Tuesday, July 23, 2024

Accusing Israel of genocide cost me a job — just another example of a university failing Jews

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Genocide is the culmination of a process that turns the world upside down — that frames defenseless people as dangerous enemies; violent states as innocent societies threatened by blind hatred and fanaticism; and lies as truth. Genocide — the destruction of a people, and destruction of their world — finally, is falsified and rationalized as heroic, as righteous.

We are now witnessing a terrible spectacle: senior administrators in universities across the U.S. who are, when it comes to Israel and Palestine, engaged in such falsification and rationalization. 

In the past few months, students at hundreds of universities across the U.S have set up encampments to speak the truth about Israel’s actions in Gaza, calling them a genocide. They have demanded that their universities disclose their financial ties to Israel and divest from companies that facilitate and profit from Israel’s assault on Gaza. In return, many university leaders suggested the protesters were actively threatening the safety of Jews on campus — despite the participation of many Jews in the protests —  called in the police to violently disband the encampments, and initiated various disciplinary processes against students involved in the encampments.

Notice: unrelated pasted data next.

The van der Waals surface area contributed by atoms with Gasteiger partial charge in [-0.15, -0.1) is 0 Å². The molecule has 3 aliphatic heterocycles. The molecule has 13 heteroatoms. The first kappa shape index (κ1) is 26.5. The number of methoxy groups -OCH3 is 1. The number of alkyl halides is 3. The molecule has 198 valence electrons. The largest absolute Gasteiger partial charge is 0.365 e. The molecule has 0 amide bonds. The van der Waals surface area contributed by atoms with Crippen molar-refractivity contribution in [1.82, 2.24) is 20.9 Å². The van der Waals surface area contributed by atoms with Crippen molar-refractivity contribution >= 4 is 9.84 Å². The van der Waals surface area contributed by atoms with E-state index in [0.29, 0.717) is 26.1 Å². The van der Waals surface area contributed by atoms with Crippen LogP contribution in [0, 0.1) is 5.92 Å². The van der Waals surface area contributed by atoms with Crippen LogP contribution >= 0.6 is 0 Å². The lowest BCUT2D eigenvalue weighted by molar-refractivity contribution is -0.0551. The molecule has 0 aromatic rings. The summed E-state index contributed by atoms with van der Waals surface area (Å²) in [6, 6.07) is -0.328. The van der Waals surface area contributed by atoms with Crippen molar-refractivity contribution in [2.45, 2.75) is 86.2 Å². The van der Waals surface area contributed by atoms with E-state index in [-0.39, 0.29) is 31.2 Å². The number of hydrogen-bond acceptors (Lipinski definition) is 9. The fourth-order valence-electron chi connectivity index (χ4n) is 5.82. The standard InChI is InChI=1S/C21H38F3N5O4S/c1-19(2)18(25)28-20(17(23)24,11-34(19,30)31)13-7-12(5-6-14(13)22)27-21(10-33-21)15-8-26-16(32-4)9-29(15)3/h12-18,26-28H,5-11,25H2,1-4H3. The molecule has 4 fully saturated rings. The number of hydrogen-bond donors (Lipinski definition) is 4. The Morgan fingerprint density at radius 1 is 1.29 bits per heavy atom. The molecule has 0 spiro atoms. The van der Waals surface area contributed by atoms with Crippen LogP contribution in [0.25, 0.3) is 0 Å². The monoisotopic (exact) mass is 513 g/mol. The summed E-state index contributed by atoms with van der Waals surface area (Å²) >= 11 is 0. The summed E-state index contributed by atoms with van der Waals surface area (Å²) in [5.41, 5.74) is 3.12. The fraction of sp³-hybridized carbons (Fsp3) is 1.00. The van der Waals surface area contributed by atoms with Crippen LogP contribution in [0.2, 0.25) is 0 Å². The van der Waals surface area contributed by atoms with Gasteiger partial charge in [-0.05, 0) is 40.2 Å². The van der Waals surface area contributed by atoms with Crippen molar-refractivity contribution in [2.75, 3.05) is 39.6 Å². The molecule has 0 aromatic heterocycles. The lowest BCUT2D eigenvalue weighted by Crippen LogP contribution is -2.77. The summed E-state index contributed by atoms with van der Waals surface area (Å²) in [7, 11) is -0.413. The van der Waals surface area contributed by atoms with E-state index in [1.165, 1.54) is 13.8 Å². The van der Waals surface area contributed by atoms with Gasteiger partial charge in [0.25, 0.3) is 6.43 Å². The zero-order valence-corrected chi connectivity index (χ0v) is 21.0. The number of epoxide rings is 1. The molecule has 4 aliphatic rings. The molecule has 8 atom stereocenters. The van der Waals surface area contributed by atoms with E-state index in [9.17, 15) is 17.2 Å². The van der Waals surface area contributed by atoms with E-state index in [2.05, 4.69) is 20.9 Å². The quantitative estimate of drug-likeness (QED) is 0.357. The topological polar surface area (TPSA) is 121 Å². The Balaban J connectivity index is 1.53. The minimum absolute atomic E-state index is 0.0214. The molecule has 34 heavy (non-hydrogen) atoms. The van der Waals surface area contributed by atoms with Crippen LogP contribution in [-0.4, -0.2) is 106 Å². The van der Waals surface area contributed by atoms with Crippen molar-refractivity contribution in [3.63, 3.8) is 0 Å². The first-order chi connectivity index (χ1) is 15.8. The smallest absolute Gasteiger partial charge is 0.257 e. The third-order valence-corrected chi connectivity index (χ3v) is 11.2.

In my own case — as an Israeli-American, Jewish scholar of Jewish history and Holocaust and genocide studies — senior administrators at the University of Minnesota were so alarmed by my evidence-based argument that Israel is committing a genocide against Palestinians in Gaza that they rescinded my offer to direct UMN’s Center for Holocaust and Genocide Studies. My treatment is emblematic of a much broader problem within American universities: As a whole, their administrators have utterly failed to understand the distinction between antisemitism and anti-Zionism — and therefore ended up reproducing an antisemitic stance, themselves.